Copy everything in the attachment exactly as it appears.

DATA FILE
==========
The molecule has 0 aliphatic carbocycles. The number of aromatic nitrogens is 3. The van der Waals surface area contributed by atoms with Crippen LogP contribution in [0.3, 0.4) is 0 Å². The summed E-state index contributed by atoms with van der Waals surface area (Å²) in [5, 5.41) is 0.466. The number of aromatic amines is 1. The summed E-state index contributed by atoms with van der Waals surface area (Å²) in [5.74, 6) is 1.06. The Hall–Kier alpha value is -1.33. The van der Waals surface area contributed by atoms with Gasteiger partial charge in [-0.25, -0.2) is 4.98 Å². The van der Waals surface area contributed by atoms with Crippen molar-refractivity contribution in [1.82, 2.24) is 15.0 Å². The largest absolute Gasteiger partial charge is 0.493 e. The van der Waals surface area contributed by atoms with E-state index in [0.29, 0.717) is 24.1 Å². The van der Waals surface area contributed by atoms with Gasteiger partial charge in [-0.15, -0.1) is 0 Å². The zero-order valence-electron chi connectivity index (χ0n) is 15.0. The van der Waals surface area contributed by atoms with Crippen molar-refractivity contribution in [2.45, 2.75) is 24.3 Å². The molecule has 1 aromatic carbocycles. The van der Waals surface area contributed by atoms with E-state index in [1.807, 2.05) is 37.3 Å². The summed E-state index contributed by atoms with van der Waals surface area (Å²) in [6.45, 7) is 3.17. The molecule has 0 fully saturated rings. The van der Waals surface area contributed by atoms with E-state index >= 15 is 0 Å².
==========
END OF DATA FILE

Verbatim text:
The molecule has 0 aliphatic carbocycles. The number of aromatic nitrogens is 3. The van der Waals surface area contributed by atoms with Crippen LogP contribution in [0.3, 0.4) is 0 Å². The summed E-state index contributed by atoms with van der Waals surface area (Å²) in [5, 5.41) is 0.466. The number of aromatic amines is 1. The summed E-state index contributed by atoms with van der Waals surface area (Å²) in [5.74, 6) is 1.06. The Hall–Kier alpha value is -1.33. The van der Waals surface area contributed by atoms with Gasteiger partial charge in [-0.25, -0.2) is 4.98 Å². The van der Waals surface area contributed by atoms with Crippen molar-refractivity contribution in [1.82, 2.24) is 15.0 Å². The largest absolute Gasteiger partial charge is 0.493 e. The van der Waals surface area contributed by atoms with E-state index in [0.29, 0.717) is 24.1 Å². The van der Waals surface area contributed by atoms with Gasteiger partial charge in [-0.15, -0.1) is 0 Å². The zero-order valence-electron chi connectivity index (χ0n) is 15.0. The van der Waals surface area contributed by atoms with Crippen molar-refractivity contribution in [2.45, 2.75) is 24.3 Å². The molecule has 1 aromatic carbocycles. The van der Waals surface area contributed by atoms with E-state index in [1.807, 2.05) is 37.3 Å². The summed E-state index contributed by atoms with van der Waals surface area (Å²) in [6.45, 7) is 3.17. The molecule has 0 fully saturated rings. The van der Waals surface area contributed by atoms with E-state index >= 15 is 0 Å².